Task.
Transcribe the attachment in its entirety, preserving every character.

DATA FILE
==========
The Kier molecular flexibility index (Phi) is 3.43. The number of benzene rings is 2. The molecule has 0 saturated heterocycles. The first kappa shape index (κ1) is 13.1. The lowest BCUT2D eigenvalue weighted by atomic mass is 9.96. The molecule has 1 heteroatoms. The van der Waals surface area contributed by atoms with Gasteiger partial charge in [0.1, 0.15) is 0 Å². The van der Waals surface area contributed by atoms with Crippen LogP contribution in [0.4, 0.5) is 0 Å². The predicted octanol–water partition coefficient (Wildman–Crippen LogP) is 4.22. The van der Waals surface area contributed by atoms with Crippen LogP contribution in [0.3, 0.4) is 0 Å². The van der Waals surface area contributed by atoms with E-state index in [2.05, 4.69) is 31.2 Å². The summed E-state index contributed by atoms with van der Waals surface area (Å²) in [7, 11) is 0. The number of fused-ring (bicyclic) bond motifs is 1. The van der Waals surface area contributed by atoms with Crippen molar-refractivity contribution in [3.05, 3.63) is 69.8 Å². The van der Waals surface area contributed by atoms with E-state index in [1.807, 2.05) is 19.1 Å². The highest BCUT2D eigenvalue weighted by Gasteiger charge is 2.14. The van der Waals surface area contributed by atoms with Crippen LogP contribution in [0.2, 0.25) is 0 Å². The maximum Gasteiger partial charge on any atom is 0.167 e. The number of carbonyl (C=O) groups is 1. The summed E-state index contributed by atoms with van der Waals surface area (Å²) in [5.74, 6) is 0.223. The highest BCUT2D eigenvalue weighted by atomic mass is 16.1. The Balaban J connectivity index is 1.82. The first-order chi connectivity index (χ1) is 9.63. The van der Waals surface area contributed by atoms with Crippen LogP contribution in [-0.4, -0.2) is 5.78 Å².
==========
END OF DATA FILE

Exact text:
The Kier molecular flexibility index (Phi) is 3.43. The number of benzene rings is 2. The molecule has 0 saturated heterocycles. The first kappa shape index (κ1) is 13.1. The lowest BCUT2D eigenvalue weighted by atomic mass is 9.96. The molecule has 1 heteroatoms. The van der Waals surface area contributed by atoms with Gasteiger partial charge in [0.1, 0.15) is 0 Å². The van der Waals surface area contributed by atoms with Crippen LogP contribution in [0.4, 0.5) is 0 Å². The predicted octanol–water partition coefficient (Wildman–Crippen LogP) is 4.22. The van der Waals surface area contributed by atoms with Crippen LogP contribution in [0.3, 0.4) is 0 Å². The van der Waals surface area contributed by atoms with E-state index in [2.05, 4.69) is 31.2 Å². The summed E-state index contributed by atoms with van der Waals surface area (Å²) in [7, 11) is 0. The number of fused-ring (bicyclic) bond motifs is 1. The van der Waals surface area contributed by atoms with Crippen molar-refractivity contribution in [3.05, 3.63) is 69.8 Å². The van der Waals surface area contributed by atoms with E-state index in [1.807, 2.05) is 19.1 Å². The highest BCUT2D eigenvalue weighted by Gasteiger charge is 2.14. The van der Waals surface area contributed by atoms with Crippen LogP contribution in [0.2, 0.25) is 0 Å². The maximum Gasteiger partial charge on any atom is 0.167 e. The number of carbonyl (C=O) groups is 1. The summed E-state index contributed by atoms with van der Waals surface area (Å²) in [5.74, 6) is 0.223. The highest BCUT2D eigenvalue weighted by atomic mass is 16.1. The Balaban J connectivity index is 1.82. The first-order chi connectivity index (χ1) is 9.63. The van der Waals surface area contributed by atoms with Crippen LogP contribution in [-0.4, -0.2) is 5.78 Å².